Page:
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A guide to the specialist markets of Amsterdam


Amsterdam has alot to offer but does not get enough attention for the markets in the city. They are more than places to go shopping, as they also double as social meeting grounds where people hang out. Let’s check out a few inconspicuous markets with pleasant cafés that are consistently talked about.

Boekenmarkt, Oudemanshuispoort
Open: Monday – Saturday 10.00 am – 4.00 pm

Are you looking for an interesting and unusual read? If you don’t mind thumbed pages and the occasional scribble on pages, you can indulge yourself in this book market. It is located in an old archway, Oudemanshuispoort, and attached to the same is a small park with benches, neatly tucked away and convenient for you to read the first pages of your new purchase.

Check out Staalmeesters, on the corner of Staalstraat and Halvemaansbrug. This little café looks over the Kloveniersburgwal. The canal used to be part of the original defences for the city and the name comes from the old guards, Kloveniers, which was the gun that the guards were armed with. The portrait ‘De Nachtwacht’ by Rembrandt pictures Kloveniers meeting. An interesting fact to keep in mind is that you are nearby the old setting for the night guards in the 17th century. You might want to try the Old Amsterdam sandwich which comes with Old Amsterdam cheese, red onions, cucumber and mustard. You will not have to look further for a proper Dutch breakfast, especially in this proper setting!

Noordermarkt Flea Market
Open: Monday 09:00–14:00, Tuesday – Friday: Closed, Saturday: 09:00-17:00, Sunday: Closed

On Mondays there is a flea market here offering mostly textiles but you can make some interesting finds for kitchenware as well. On Saturdays the organic farmer’s market is held here. This is when the market is dedicated to organic food, and you can buy groceries as well as try out the snacks offered. Especially check out the variety of cheese and herbs.

When you have had your share of shopping and tasting snacks, you can try Cafe Winkel 43 which is on the corner of the square where the market is held. It is known for its applepie. The café becomes crowded quickly so turn up early and have your applepie before strawling into the maze of market stalls.

Art Plein, Spui
Sunday 10 a.m. – 5 p.m. (not in winter)

The artists by the stalls are talkative and you can easily strike up a converation about a painting you find appealing. Not too shabby in case you want to know their thoughts about their own art before you strike a deal. Here you can find paintings as well as silver jewellery. The works on display are usually paintings and this is the definite place to go for oil paintings by local artists.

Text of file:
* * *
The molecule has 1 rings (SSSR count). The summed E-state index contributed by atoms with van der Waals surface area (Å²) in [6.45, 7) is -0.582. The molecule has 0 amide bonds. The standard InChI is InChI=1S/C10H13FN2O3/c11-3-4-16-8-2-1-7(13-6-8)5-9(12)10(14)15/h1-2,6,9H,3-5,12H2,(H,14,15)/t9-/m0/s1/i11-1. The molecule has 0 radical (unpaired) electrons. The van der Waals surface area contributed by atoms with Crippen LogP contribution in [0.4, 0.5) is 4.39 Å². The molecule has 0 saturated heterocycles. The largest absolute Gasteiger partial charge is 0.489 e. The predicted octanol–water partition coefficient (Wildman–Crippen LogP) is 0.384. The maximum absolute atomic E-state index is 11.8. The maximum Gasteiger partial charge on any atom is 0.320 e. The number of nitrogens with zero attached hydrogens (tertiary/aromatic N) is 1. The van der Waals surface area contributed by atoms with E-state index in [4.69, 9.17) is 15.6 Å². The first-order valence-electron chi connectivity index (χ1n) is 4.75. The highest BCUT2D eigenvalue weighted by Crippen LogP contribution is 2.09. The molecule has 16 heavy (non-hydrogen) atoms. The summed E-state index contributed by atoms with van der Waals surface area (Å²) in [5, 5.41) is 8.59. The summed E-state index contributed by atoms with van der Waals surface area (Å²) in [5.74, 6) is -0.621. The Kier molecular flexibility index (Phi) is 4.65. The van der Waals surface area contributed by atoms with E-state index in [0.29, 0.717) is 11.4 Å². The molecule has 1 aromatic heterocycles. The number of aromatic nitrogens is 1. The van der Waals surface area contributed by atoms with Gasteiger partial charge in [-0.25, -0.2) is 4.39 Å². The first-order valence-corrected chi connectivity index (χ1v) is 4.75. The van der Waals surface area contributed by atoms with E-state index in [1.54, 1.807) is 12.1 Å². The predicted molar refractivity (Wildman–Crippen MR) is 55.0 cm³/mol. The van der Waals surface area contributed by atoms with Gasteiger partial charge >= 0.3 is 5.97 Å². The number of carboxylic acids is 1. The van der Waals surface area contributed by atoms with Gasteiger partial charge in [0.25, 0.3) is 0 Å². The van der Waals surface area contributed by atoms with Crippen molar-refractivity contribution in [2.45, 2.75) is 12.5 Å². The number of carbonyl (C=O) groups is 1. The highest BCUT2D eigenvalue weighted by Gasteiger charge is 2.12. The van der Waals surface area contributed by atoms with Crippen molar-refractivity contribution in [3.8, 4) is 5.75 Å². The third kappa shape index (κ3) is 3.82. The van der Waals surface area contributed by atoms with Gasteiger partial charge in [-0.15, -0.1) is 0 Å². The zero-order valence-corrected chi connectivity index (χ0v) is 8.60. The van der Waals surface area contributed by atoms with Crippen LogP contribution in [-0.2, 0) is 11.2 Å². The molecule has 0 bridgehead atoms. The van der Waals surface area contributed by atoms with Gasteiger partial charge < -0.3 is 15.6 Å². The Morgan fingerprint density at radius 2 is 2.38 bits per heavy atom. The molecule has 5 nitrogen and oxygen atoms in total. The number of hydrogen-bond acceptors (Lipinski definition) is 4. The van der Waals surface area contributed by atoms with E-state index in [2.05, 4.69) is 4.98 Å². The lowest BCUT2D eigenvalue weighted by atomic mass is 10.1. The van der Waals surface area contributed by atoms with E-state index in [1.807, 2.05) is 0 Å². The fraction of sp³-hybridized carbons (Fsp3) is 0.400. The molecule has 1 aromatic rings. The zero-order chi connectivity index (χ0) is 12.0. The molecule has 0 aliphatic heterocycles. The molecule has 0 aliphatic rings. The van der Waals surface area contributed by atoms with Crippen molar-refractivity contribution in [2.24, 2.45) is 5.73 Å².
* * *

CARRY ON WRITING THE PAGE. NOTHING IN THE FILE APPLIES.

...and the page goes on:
Tucked away in an alley behind Spui you will find Cafe Tomaz, close to the entrance to Begijnhof. It is a relatively small cafe sparcely decorated, but with a genuine homely feel to it. Although so close to Kalverstraat you can find a quiet table here most of the time and the staff is very friendly and always interested in the stories of people visiting.

This little district, The Spui, was originally the southern edge of the city and in the 15th century the digging of the Singel canal began and was to be a moat around the city. It was not until 1882 that the Spui was turned into solid ground. Nowadays the square is a cultural hotspot, with the Aula of the university also facing the square, as well as several bookstores.

Waterlooplein Flea Market
Open: Monday – Friday 9.00 am – 5.30 pm; Saturday: 8.30 am –5.30 pm.

This flea market has plenty to offer for the happy trinket hunter, hundreds of stalls line the streets around Waterlooplein. Whether you want to find a hat, an oldschool camera, clothes or paintings, you can find it here. Situated close to a number of cafes as well as a stone’s throw from Rembrandtplein, it is easily accessible. Despite the proximity to the touristic places the market has a proper Dutch feel to it and you will notice Dutch people as well as tourists are going through the merchandise in the narrow alleys between the shop stands. It is mostly known among expats as the onestop place to buy a used bicycle.

Find out more about Paul-Christian Markovski here.

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